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Thirteen-year-old Roy was brought to the Child Psychopharmacology Clinic because he was staying up until 3 or 4 o'clock in the morning compulsively checking the door and window locks of his house. "I've been doing this dumb thing since I was 9 years old," he told the clinic staff. "After I lie down in bed, I begin to wonder if the doors are locked. I always check them before I go to bed, but then I'm not sure. I lie there in bed telling myself to forget it, the doors are locked, but I just can't let it go. So finally I get up and tiptoe downstairs to check the front and back doors. Usually I check them each three times, just to be absolutely sure. Then I go back to bed. Soon I'm wondering if I might have jiggled the lock loose while I was checking ...Then I start thinking about all the robbers and murderers I have ever heard about. Finally, I'm so disgusted I get up and check them all again. Lately, I've started checking the windows too. I just can't stand it. In the morning I'm so tired I can hardly get to school and I'm falling asleep in classes."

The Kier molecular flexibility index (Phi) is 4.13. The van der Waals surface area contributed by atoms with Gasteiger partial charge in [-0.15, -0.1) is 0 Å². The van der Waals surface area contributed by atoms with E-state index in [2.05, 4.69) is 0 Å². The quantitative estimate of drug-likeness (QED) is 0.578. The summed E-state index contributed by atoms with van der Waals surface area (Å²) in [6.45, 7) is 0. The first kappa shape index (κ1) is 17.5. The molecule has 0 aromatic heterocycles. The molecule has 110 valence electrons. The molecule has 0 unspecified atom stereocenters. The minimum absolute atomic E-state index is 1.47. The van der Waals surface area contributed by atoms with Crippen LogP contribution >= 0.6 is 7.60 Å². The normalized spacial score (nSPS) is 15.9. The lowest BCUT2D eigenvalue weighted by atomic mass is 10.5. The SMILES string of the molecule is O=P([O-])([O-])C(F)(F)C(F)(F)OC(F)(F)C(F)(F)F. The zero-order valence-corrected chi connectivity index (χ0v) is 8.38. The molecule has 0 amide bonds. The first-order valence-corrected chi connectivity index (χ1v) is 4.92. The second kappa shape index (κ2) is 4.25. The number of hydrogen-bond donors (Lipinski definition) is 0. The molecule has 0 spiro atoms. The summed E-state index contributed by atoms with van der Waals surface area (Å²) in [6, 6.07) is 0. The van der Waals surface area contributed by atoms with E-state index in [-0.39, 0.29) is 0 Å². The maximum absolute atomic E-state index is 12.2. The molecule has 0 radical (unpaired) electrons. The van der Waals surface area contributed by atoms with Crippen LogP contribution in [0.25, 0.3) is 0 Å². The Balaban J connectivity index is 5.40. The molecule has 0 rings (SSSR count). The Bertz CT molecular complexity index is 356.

Roy was diagnosed with obsessive compulsive disorder (OCD), a brain disorder characterized by special kinds of thoughts (obsessions) and actions (compulsions). In children with OCD, these are of such persistence and/or severity that they cause distress or interfere with everyday life. It has been estimated that perhaps as many as 200,000 children in the United States have this disorder. Usually, patients have both obsessions and compulsions. Sometimes, however, only one or the other is present.
Most children describe their obsessions as being very much like fears or worries. Some common obsessions of children with OCD are fears of intruders, fears of contamination with germs or a toxic substance, or worries that they might have a serious illness. Obsessions are involuntary: These thoughts come into the child's mind despite the child trying to think of something else. In fact, most children try to resist obsessions.
Children with OCD usually have several obsessions. Some may be specific, such as a fear of catching …